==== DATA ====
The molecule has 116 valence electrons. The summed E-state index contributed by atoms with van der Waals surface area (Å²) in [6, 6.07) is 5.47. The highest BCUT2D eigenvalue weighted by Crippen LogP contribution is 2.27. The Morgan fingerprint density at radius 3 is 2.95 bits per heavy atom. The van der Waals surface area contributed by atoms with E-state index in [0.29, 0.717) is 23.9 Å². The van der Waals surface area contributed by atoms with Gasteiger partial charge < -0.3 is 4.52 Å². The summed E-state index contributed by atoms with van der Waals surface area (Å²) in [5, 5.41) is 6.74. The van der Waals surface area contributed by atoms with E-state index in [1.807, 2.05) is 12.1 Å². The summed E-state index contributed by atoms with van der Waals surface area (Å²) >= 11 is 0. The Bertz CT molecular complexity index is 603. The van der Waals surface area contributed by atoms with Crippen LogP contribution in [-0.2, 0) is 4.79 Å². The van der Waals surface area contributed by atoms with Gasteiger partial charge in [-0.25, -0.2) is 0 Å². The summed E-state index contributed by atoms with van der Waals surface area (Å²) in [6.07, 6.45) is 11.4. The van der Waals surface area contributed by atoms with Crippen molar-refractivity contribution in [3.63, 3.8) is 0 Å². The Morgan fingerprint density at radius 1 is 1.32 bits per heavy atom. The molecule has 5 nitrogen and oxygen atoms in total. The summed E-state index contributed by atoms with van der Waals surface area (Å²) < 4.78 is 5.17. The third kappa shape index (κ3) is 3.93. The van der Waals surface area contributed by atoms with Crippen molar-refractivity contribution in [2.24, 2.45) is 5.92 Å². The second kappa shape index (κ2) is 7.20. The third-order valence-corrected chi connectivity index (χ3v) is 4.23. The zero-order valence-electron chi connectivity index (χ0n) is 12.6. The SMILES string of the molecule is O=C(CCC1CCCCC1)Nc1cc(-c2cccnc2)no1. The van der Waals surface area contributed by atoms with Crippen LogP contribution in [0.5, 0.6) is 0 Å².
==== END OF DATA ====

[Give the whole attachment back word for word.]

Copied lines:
The molecule has 116 valence electrons. The summed E-state index contributed by atoms with van der Waals surface area (Å²) in [6, 6.07) is 5.47. The highest BCUT2D eigenvalue weighted by Crippen LogP contribution is 2.27. The Morgan fingerprint density at radius 3 is 2.95 bits per heavy atom. The van der Waals surface area contributed by atoms with E-state index in [0.29, 0.717) is 23.9 Å². The van der Waals surface area contributed by atoms with Gasteiger partial charge < -0.3 is 4.52 Å². The summed E-state index contributed by atoms with van der Waals surface area (Å²) in [5, 5.41) is 6.74. The van der Waals surface area contributed by atoms with E-state index in [1.807, 2.05) is 12.1 Å². The summed E-state index contributed by atoms with van der Waals surface area (Å²) >= 11 is 0. The Bertz CT molecular complexity index is 603. The van der Waals surface area contributed by atoms with Crippen LogP contribution in [-0.2, 0) is 4.79 Å². The van der Waals surface area contributed by atoms with Gasteiger partial charge in [-0.25, -0.2) is 0 Å². The summed E-state index contributed by atoms with van der Waals surface area (Å²) in [6.07, 6.45) is 11.4. The van der Waals surface area contributed by atoms with Crippen molar-refractivity contribution in [3.63, 3.8) is 0 Å². The Morgan fingerprint density at radius 1 is 1.32 bits per heavy atom. The molecule has 5 nitrogen and oxygen atoms in total. The summed E-state index contributed by atoms with van der Waals surface area (Å²) < 4.78 is 5.17. The third kappa shape index (κ3) is 3.93. The van der Waals surface area contributed by atoms with Crippen molar-refractivity contribution in [2.24, 2.45) is 5.92 Å². The second kappa shape index (κ2) is 7.20. The third-order valence-corrected chi connectivity index (χ3v) is 4.23. The zero-order valence-electron chi connectivity index (χ0n) is 12.6. The SMILES string of the molecule is O=C(CCC1CCCCC1)Nc1cc(-c2cccnc2)no1. The van der Waals surface area contributed by atoms with Crippen LogP contribution in [0.5, 0.6) is 0 Å².